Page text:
Skip to content
Society, Politics & Law

The public doesn’t exist

Updated Tuesday, 4th May 2010

What is the role of the 'publics' during an election campaign?

This page was published over five years ago. Please be aware that due to the passage of time, the information provided on this page may be out of date or otherwise inaccurate, and any views or opinions expressed may no longer be relevant. Some technical elements such as audio-visual and interactive media may no longer work. For more detail, see our Archive and Deletion Policy

During an election campaign our politicians are focused even more than usual on their public appeal. This is the time party politicians stake their claim to represent the public, public values and the public interest. We are used to the idea that the UK public is something like the population, the sum of people that live, think and act in the UK.

But the fact that there is more than one political party indicates that there may be more than one public. But what if publics are fictional entities? Entities that are made up and only come into being through different forms of mediation and narration, that is through polls, rallies, interactions with the media, blogs or tweets?

Take Back Parliament protestors Creative commons image Icon Scotticus_ under CC-BY-NC licence under Creative-Commons license
Take Back Parliament protestors during the period of coalition negotiations

Publics may be the beating heart of the body politic, but they are peculiar entities and they may well be in the process of getting even more peculiar and difficult to pin down. We live at a time when we are continually told that publics are worryingly disengaged from or even totally unengaged in politics.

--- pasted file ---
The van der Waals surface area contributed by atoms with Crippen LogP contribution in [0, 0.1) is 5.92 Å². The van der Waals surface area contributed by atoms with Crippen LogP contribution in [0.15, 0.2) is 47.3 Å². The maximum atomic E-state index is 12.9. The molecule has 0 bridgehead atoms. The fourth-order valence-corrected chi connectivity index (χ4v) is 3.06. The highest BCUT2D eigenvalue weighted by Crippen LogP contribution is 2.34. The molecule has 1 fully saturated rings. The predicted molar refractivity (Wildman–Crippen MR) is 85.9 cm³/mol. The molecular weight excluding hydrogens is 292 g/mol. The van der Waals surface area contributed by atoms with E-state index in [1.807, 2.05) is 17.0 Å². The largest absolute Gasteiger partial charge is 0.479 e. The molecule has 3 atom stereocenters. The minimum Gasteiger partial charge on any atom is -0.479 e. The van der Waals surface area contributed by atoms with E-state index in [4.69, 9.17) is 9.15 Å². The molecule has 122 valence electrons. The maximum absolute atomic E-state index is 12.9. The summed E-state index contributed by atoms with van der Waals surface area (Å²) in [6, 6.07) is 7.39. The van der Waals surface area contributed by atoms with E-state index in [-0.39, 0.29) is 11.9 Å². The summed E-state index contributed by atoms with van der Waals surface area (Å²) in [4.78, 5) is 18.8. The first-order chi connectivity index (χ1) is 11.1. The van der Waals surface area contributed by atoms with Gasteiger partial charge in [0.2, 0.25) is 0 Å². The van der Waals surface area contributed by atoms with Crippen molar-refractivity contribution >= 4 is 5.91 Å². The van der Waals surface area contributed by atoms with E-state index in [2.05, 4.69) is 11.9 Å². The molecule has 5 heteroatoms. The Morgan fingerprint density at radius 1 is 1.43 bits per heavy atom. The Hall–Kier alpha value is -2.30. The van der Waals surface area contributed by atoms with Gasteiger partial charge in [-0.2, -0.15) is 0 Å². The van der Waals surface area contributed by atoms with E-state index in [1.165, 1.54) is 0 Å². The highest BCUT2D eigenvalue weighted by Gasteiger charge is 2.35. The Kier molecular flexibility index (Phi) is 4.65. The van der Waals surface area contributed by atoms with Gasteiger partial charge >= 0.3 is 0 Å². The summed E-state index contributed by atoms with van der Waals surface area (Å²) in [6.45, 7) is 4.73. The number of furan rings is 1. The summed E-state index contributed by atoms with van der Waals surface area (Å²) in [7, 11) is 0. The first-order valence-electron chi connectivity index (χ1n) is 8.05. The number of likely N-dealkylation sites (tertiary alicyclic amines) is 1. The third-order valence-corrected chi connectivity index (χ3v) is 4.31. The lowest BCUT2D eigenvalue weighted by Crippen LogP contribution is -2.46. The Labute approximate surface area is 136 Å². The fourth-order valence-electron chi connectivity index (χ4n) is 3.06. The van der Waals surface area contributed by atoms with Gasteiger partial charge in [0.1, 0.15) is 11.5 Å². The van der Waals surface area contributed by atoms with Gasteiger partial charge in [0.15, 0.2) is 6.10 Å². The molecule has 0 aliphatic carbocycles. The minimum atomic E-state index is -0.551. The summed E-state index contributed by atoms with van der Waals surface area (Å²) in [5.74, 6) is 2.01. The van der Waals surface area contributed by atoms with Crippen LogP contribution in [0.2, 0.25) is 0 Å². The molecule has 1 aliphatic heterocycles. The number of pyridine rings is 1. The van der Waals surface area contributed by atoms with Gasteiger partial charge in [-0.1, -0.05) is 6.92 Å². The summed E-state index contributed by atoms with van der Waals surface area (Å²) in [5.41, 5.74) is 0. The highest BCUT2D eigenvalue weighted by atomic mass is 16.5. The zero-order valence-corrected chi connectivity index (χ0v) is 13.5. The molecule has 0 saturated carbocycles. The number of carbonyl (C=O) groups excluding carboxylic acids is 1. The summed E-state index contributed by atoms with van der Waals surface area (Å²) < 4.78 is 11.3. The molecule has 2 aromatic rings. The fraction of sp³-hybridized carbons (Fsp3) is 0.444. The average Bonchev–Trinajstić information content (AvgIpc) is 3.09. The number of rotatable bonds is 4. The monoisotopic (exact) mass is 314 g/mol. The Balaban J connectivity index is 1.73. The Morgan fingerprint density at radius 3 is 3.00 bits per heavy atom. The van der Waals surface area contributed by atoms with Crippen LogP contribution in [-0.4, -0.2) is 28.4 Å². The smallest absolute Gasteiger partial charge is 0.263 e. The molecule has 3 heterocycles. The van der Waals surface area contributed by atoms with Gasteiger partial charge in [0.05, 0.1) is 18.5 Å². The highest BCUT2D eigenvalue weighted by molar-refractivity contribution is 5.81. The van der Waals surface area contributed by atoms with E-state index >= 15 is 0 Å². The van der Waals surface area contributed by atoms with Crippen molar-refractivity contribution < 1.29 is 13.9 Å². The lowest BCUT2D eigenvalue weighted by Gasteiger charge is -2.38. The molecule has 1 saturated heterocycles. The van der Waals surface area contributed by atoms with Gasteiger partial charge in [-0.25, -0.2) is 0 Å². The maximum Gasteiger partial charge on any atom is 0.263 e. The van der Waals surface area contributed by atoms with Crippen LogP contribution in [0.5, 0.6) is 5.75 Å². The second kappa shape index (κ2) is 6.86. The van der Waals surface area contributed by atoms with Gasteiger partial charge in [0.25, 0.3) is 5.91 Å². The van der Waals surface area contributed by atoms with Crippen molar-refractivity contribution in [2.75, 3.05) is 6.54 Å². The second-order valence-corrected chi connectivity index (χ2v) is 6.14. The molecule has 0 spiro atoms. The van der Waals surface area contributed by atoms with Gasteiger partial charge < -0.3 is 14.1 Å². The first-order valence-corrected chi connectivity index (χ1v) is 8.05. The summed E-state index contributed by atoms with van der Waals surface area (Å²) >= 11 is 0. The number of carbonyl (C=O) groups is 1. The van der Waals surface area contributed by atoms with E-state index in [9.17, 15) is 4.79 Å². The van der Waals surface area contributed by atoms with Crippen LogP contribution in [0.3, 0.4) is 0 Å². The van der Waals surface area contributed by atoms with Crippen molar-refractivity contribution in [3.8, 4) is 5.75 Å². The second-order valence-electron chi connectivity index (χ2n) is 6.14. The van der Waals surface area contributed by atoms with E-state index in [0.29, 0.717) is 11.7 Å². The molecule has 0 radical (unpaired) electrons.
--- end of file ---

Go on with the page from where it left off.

At the same time we are endlessly clued-up about public opinion, swamped in a dizzying array of public campaigns and have access to technologies that invite us to be public as never before.

Non-mainstream politics

In part, contemporary public life feels peculiar because the authority, legitimacy and trustworthiness of mainstream politics is being questioned with increasing intensity.

This has opened the way for non-mainstream public organisations and individuals to stake their claim to be public representatives. So despite being in the midst of an election campaign that is in many ways very traditional, we find ourselves bombarded not just by party politicians but by media commentators, business leaders, celebrities and of course the Institute for Fiscal Studies; all of whom are competing with each other for public credibility, political authority and popular appeal.

So when you are next summoned as a member of the public pause for a moment to reflect on how you respond. Do you ignore it, argue with it, correct it or decide to represent yourself via an email or tweet? If you do decide to try and represent yourself, it is always possible others may join you and that a new public may be born.

The promise of being public is that it offers at least the possibility to act in self-organised and autonomous way. In practice there are of course infinite obstacles to organising forms of public action. Nevertheless, the fiction of a public and the technologies of publicity now at our disposal will mean that publics are likely, against the odds, to continue to form and perform in new and unexpected ways. Many of which are likely to continue to take our politicians by surprise.





Related content (tags)

Copyright information

For further information, take a look at our frequently asked questions which may give you the support you need.

Have a question?